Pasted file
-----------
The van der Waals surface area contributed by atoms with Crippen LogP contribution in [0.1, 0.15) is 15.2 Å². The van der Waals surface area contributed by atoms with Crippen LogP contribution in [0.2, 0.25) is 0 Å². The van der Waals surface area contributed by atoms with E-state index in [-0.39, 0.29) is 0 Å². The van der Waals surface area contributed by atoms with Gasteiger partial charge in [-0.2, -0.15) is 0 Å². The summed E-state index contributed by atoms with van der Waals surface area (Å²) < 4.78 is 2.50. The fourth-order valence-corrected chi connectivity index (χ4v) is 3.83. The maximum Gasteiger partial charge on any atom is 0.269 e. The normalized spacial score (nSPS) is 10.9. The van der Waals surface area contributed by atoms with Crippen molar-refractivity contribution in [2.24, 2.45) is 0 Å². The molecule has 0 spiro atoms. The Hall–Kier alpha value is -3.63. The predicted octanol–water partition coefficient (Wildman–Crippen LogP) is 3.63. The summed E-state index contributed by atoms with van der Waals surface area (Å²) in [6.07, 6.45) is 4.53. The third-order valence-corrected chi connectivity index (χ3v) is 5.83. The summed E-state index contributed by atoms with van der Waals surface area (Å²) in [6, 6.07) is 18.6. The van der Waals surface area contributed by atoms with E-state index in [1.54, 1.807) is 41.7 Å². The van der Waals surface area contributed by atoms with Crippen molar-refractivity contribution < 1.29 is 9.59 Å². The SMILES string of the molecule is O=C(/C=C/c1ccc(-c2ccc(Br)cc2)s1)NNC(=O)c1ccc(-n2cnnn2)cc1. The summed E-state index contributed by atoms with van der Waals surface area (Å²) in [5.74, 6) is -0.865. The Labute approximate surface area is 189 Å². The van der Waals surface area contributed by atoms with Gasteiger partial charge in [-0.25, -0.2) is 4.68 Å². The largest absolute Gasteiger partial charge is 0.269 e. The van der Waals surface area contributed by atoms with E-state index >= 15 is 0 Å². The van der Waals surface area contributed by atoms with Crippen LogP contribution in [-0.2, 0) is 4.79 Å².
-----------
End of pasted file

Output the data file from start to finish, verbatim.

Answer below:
The van der Waals surface area contributed by atoms with Crippen LogP contribution in [0.1, 0.15) is 15.2 Å². The van der Waals surface area contributed by atoms with Crippen LogP contribution in [0.2, 0.25) is 0 Å². The van der Waals surface area contributed by atoms with E-state index in [-0.39, 0.29) is 0 Å². The van der Waals surface area contributed by atoms with Gasteiger partial charge in [-0.2, -0.15) is 0 Å². The summed E-state index contributed by atoms with van der Waals surface area (Å²) < 4.78 is 2.50. The fourth-order valence-corrected chi connectivity index (χ4v) is 3.83. The maximum Gasteiger partial charge on any atom is 0.269 e. The normalized spacial score (nSPS) is 10.9. The van der Waals surface area contributed by atoms with Crippen molar-refractivity contribution in [2.24, 2.45) is 0 Å². The molecule has 0 spiro atoms. The Hall–Kier alpha value is -3.63. The predicted octanol–water partition coefficient (Wildman–Crippen LogP) is 3.63. The summed E-state index contributed by atoms with van der Waals surface area (Å²) in [6.07, 6.45) is 4.53. The third-order valence-corrected chi connectivity index (χ3v) is 5.83. The summed E-state index contributed by atoms with van der Waals surface area (Å²) in [6, 6.07) is 18.6. The van der Waals surface area contributed by atoms with E-state index in [1.54, 1.807) is 41.7 Å². The van der Waals surface area contributed by atoms with Crippen molar-refractivity contribution < 1.29 is 9.59 Å². The SMILES string of the molecule is O=C(/C=C/c1ccc(-c2ccc(Br)cc2)s1)NNC(=O)c1ccc(-n2cnnn2)cc1. The summed E-state index contributed by atoms with van der Waals surface area (Å²) in [5.74, 6) is -0.865. The Labute approximate surface area is 189 Å². The van der Waals surface area contributed by atoms with Gasteiger partial charge in [-0.25, -0.2) is 4.68 Å². The largest absolute Gasteiger partial charge is 0.269 e. The van der Waals surface area contributed by atoms with E-state index >= 15 is 0 Å². The van der Waals surface area contributed by atoms with Crippen LogP contribution in [-0.2, 0) is 4.79 Å².